Web of the Witch World — Andre Norton

Review by J.D.N. ~ June 06, 2015

A disappointing sequel


1964’s Web of the Witch World is a direct sequel to Witch World, in which Simon Tregarth transformed himself from fugitive to hero when he fled from the world of post-war Europe to the strange realm of the Witch World. Simon, Jaelithe (now Simon’s wife), and their allies stymie an invasion by the otherworldly, malevolent Kolder and save Estcarp, the witch stronghold … for the moment.

Simon and his allies are painfully aware that even though the initial Kolder invasion failed, the Kolder still lurk in their island stronghold. There is no reason to believe that the bad guys have abandoned their designs on Estcarp and the other polities of the mainland. It is likely that they are even now plotting to strike again.

Our protagonists will find that the Kolder have already begun their next campaign, this time with the aid of willing quislings.

Although she rejected her father Fulk’s plans for her, Loyse is still legally married to ambitious Lord Yvian. Yvian schemes to trick Loyse into venturing out of her safe haven so that she can be spirited off to the city of Kars, Yvian’s stronghold. Loyse’s friends respond to Yvian’s bold strike with a cunning gambit of their own. They soon find that Yvian is himself merely a pawn, one who is discarded as soon as he loses his usefulness. The real Kolder agent within Yvian’s household is none other than Yvian’s mistress, Aldis.

The allies had believed that they could easily detect Kolder agents: they would be magically tainted or marginally undead. The discovery that that the Kolder are able to bind their agents in ways that do not leave a mark comes as a very unpleasant surprise. So does Simon’s discovery that the disguise he adopts includes an item that allows the Kolder to temporarily mind control him. So, yay, at least Loyse has a friend with her as she gets carted off to the Kolder stronghold.

Thanks to a moment of mental contact in the previous novel, Simon knows that only a small number of Kolder made it through the gate that took them from their war-torn world to the Witch World. Some of those died in the events in Witch World, leaving the Kolder perilously few. The Kolder have a solution: reopen the gate to the world from which they fled! They might succeed. Loyse and Simon are Kolder captives and Jaelithe is fighting against many obstacles to reach them in time. The odds that the allies will be able to prevent the Kolder from reopening the gate seem quite slim.


Plot nitpick: I have no idea what drove Aldis to do what she did. She doesn’t seem to be under Kolder mental control (in contrast to meatpuppet Fulk), but her machinations don’t seem to be aimed at any goals that might benefit her. (It is unlikely that “make the plot move forward” was on her to-do list).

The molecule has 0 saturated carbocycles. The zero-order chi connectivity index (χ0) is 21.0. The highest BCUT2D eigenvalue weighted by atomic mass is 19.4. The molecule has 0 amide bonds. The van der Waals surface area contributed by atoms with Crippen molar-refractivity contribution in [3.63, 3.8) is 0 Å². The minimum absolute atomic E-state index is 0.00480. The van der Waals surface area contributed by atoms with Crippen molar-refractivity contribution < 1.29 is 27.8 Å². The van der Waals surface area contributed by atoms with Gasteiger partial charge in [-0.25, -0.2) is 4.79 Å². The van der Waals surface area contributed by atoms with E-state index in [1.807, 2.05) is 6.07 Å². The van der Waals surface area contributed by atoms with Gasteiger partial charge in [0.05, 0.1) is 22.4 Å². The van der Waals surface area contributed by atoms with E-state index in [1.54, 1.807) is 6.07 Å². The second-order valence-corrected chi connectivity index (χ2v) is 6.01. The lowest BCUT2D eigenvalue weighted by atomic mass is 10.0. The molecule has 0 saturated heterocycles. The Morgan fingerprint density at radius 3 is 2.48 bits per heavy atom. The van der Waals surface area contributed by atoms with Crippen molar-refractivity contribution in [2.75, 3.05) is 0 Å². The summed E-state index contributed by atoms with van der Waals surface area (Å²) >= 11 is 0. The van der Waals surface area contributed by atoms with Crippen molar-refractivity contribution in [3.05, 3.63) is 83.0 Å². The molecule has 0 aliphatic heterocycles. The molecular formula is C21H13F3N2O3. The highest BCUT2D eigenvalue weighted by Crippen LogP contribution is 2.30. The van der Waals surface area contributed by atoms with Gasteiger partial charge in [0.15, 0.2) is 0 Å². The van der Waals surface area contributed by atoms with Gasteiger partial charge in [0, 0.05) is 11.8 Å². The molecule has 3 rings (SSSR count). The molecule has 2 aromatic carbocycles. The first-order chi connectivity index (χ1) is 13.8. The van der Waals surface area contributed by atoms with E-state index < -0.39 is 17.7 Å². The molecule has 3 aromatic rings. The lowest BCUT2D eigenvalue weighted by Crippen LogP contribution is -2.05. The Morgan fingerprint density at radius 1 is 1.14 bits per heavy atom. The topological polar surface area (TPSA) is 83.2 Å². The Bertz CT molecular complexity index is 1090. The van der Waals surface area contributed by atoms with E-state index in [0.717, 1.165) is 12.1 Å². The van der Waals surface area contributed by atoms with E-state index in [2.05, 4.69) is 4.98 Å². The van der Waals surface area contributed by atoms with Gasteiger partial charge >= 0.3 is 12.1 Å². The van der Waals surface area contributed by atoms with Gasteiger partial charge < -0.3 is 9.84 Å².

Simon’s affinity for magic, discovered in the first Witch World novel, came as a great surprise to the witches. In this book, we get more hints that a lot of what the witches believe to be true about magic is in fact custom, not fact. The witches have been slowly dwindling away because they believe that to give up their virginity is to give up magic; Jaelithe discovers that this isn’t true at all. Being married to Simon has not cost her power (although giving up her witch’s talisman did cost her a valuable tool). Estcarp’s unfortunate strategic position seems to be due to a fatal misunderstanding of magic.

We get more insight into the Kolder in this novel. Kolder turn out to be pretty comprehensively misogynistic. Their distaste for the Witches is no doubt further fueled by the fact that the magic-users are uniquely able to oppose the Kolder.

There’s lots of action in Web of the Witch World, but it didn’t seem as coherent as the struggles in the first Witch World. I found myself wondering if Norton had recycled the plot of Key Out of Time: the telepathic, technological Kolder are analogous to the telepathic, technological Baldies; the witches are analogous to the Faonna. However, as bad guys go, the Baldies seem to be a bit more on the ball than the Kolder. I am pretty sure the Baldies would not pop open a new gate to a world that they had fled (a world being ripped apart by an apocalyptic war) without asking themselves “who or what will be waiting for us on the other side?” The Kolder don’t seem to have asked that, but they get the answer anyway.

Witch World was remarkable in a number of ways but this sequel is a bit disappointing. It does not work as a standalone; it is more of a methodical tie-up of loose ends from the previous book. I can, however, hope that the revelations about the witches’ misunderstanding of the basis of their own power will be picked up in her next Witch World novel. Which I have not read. So don’t tell me, mmmkay?

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